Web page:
Discussions

I just finished writing 8 pages of notes on what I’ve done, and I made it available to friends and acquaintances to encourage them to prepare. I encouraged folks to check out The Prepared and its Forum. The document topics were Background, Intention, Assumptions, Priorities (physical well being, emotional well being, water, food, shelter, communications, logistics), and Conclusion.  I replaced failing household items to avoid having to do it later when the situation might be worse — water heater, thermostats, bathroom water supply line, one of the electric baseboard heaters. I added a reverse osmosis water filter to feel better about the well water. I upgraded my vehicle to make it more functional if I had to leave — added side rails, crossbars, and a trailer hitch. I bought a bike rack and a soft-side cartop carrier. I bought camping gear and camped for a couple of weeks this summer, mostly nearby on private property, usually a day at a time. I wanted to see how well I could lug things around, set up, take down, handle the bugs. 🙂  I added a tool box to the vehicle (containing hammer, camp axe, nails, awl, small pry bar, wire snips, leather gloves). The bow saw doesn’t fit into the tool box. The tools are separate from first aid supplies. Regarding physical well being, I wrote, “I am not opposed in principle to other people using firearms to protect themselves. However, I do not choose that route for myself. I rely on situational awareness, avoidance of potentially harmful situations (even if that means avoiding worthwhile protests), reasonable precautions, such as locking condo and car doors, and basic self-defense techniques . . . If I find myself in trouble, I hope to call upon emotional intelligence and ‘soft skills’ to de-escalate the situation.” I really appreciate all The Prepared has done. Thank you!

More than one cell phone?
8
12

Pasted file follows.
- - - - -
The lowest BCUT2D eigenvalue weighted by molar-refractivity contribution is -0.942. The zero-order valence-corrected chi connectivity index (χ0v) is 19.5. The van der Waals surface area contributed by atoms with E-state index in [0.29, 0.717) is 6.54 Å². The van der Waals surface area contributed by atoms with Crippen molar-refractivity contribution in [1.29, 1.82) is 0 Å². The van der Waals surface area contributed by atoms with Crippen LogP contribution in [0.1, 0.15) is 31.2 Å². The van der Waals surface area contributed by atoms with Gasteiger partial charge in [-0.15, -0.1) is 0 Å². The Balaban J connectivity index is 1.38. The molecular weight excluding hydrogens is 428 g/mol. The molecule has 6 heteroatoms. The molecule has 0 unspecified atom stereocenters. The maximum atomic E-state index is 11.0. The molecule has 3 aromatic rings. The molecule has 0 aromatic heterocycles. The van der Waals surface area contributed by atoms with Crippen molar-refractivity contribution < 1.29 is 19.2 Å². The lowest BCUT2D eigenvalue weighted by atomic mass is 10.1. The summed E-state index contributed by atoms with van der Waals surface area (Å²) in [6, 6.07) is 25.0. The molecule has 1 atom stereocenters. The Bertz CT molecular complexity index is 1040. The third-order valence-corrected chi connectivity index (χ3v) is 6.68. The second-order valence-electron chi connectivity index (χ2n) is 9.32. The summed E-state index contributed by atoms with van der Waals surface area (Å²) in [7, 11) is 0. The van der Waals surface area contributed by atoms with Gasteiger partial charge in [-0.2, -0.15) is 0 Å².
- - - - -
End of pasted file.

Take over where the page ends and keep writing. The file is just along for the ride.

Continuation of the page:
I’d agree you’re not being too pessimistic. As others have said, the U.S. was not in a good place before the pandemic. It’s orders of magnitude worse now. I also worry about national security. Hostile entities could take advantage of the weakened state of the U.S. Or a politician (aided by others inside and outside government) could start a war or conveniently fall into one. After all, didn’t the greatest period of economic prosperity occur while rebuilding after a major war? I’m NOT in favor of this approach, needless to say. Human beings should not be the means to the end of economic prosperity for the well positioned. “Under stress, people regress.” I heard that years ago. That’s another reason why you’re not too pessimistic. Even people who contributed to solutions more than to problems in the old days are likely to start contributing to problems in these days. What to do? I’m retired, which removes a lot of stress. I downsized when I retired, so I don’t have many belongings to worry about. My heart goes out to those who are working and/or raising children. To keep worry at bay and to keep productive, I’m trying to learn new skills or improve skills in a variety of realms, from computer matters to cooking to camping to things requiring manual dexterity. It’s never too late to learn how to tie a few knots. 😉 Learning something new has been a lifelong “go to” response since focus quiets my mind. I’m trying to strategize where to store additional preparedness things. A tiny upstairs condo doesn’t have much room. Besides trying to learn new skills, I try to see or create beauty in some small way each day. When my spirit crashes, beauty turns me around. Thank you, Jon and everyone, for your important work related to the importance of preparedness.